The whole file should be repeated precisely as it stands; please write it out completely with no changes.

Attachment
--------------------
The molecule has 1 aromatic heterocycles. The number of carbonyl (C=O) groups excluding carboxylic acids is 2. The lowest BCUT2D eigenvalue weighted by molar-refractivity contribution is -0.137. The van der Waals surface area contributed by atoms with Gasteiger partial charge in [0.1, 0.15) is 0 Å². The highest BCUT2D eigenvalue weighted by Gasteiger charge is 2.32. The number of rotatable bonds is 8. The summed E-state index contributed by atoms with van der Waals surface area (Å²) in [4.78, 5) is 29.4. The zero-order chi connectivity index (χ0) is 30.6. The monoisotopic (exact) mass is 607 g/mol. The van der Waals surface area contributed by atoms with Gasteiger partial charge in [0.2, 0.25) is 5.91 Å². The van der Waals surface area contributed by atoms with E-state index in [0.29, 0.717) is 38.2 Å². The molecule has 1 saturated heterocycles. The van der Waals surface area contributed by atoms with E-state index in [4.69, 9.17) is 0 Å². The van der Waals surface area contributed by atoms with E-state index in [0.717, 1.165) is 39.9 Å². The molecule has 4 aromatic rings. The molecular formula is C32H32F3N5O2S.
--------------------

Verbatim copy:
The molecule has 1 aromatic heterocycles. The number of carbonyl (C=O) groups excluding carboxylic acids is 2. The lowest BCUT2D eigenvalue weighted by molar-refractivity contribution is -0.137. The van der Waals surface area contributed by atoms with Gasteiger partial charge in [0.1, 0.15) is 0 Å². The highest BCUT2D eigenvalue weighted by Gasteiger charge is 2.32. The number of rotatable bonds is 8. The summed E-state index contributed by atoms with van der Waals surface area (Å²) in [4.78, 5) is 29.4. The zero-order chi connectivity index (χ0) is 30.6. The monoisotopic (exact) mass is 607 g/mol. The van der Waals surface area contributed by atoms with Gasteiger partial charge in [0.2, 0.25) is 5.91 Å². The van der Waals surface area contributed by atoms with E-state index in [0.29, 0.717) is 38.2 Å². The molecule has 1 saturated heterocycles. The van der Waals surface area contributed by atoms with E-state index in [4.69, 9.17) is 0 Å². The van der Waals surface area contributed by atoms with E-state index in [0.717, 1.165) is 39.9 Å². The molecule has 4 aromatic rings. The molecular formula is C32H32F3N5O2S.